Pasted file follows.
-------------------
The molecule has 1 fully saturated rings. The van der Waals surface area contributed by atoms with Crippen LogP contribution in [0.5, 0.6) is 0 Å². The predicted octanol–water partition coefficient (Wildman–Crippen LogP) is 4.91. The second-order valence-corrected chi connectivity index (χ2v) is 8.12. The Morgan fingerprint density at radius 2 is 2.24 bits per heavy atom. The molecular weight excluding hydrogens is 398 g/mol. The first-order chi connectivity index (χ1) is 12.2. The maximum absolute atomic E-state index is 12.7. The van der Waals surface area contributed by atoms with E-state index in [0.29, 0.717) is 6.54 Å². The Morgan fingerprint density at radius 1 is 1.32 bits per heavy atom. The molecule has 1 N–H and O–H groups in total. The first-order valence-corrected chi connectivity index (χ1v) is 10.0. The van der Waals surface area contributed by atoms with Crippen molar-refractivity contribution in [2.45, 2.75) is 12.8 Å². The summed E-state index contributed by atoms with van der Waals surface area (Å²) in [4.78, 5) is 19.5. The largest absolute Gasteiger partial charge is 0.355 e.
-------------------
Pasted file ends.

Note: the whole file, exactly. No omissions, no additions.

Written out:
The molecule has 1 fully saturated rings. The van der Waals surface area contributed by atoms with Crippen LogP contribution in [0.5, 0.6) is 0 Å². The predicted octanol–water partition coefficient (Wildman–Crippen LogP) is 4.91. The second-order valence-corrected chi connectivity index (χ2v) is 8.12. The Morgan fingerprint density at radius 2 is 2.24 bits per heavy atom. The molecular weight excluding hydrogens is 398 g/mol. The first-order chi connectivity index (χ1) is 12.2. The maximum absolute atomic E-state index is 12.7. The van der Waals surface area contributed by atoms with E-state index in [0.29, 0.717) is 6.54 Å². The Morgan fingerprint density at radius 1 is 1.32 bits per heavy atom. The molecule has 1 N–H and O–H groups in total. The first-order valence-corrected chi connectivity index (χ1v) is 10.0. The van der Waals surface area contributed by atoms with Crippen molar-refractivity contribution in [2.45, 2.75) is 12.8 Å². The summed E-state index contributed by atoms with van der Waals surface area (Å²) in [4.78, 5) is 19.5. The largest absolute Gasteiger partial charge is 0.355 e.